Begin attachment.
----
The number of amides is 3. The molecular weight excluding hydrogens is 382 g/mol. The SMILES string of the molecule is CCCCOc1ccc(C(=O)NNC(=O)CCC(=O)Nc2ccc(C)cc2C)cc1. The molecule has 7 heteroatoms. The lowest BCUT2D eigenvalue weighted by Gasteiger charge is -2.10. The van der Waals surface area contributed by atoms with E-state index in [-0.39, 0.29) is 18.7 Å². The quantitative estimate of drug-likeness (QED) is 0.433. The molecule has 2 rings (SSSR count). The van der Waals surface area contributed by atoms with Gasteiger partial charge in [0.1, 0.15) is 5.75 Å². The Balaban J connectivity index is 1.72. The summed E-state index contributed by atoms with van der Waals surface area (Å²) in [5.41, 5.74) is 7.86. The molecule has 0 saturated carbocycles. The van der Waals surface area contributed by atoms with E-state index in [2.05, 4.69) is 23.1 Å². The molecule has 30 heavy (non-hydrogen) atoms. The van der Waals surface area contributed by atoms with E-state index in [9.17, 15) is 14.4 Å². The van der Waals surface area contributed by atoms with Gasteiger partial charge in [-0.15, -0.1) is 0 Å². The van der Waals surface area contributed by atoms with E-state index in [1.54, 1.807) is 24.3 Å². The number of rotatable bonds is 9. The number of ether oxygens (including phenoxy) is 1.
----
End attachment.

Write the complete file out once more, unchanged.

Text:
The number of amides is 3. The molecular weight excluding hydrogens is 382 g/mol. The SMILES string of the molecule is CCCCOc1ccc(C(=O)NNC(=O)CCC(=O)Nc2ccc(C)cc2C)cc1. The molecule has 7 heteroatoms. The lowest BCUT2D eigenvalue weighted by Gasteiger charge is -2.10. The van der Waals surface area contributed by atoms with E-state index in [-0.39, 0.29) is 18.7 Å². The quantitative estimate of drug-likeness (QED) is 0.433. The molecule has 2 rings (SSSR count). The van der Waals surface area contributed by atoms with Gasteiger partial charge in [0.1, 0.15) is 5.75 Å². The Balaban J connectivity index is 1.72. The summed E-state index contributed by atoms with van der Waals surface area (Å²) in [5.41, 5.74) is 7.86. The molecule has 0 saturated carbocycles. The van der Waals surface area contributed by atoms with E-state index in [2.05, 4.69) is 23.1 Å². The molecule has 30 heavy (non-hydrogen) atoms. The van der Waals surface area contributed by atoms with E-state index in [9.17, 15) is 14.4 Å². The van der Waals surface area contributed by atoms with Gasteiger partial charge in [-0.15, -0.1) is 0 Å². The van der Waals surface area contributed by atoms with E-state index in [1.54, 1.807) is 24.3 Å². The number of rotatable bonds is 9. The number of ether oxygens (including phenoxy) is 1.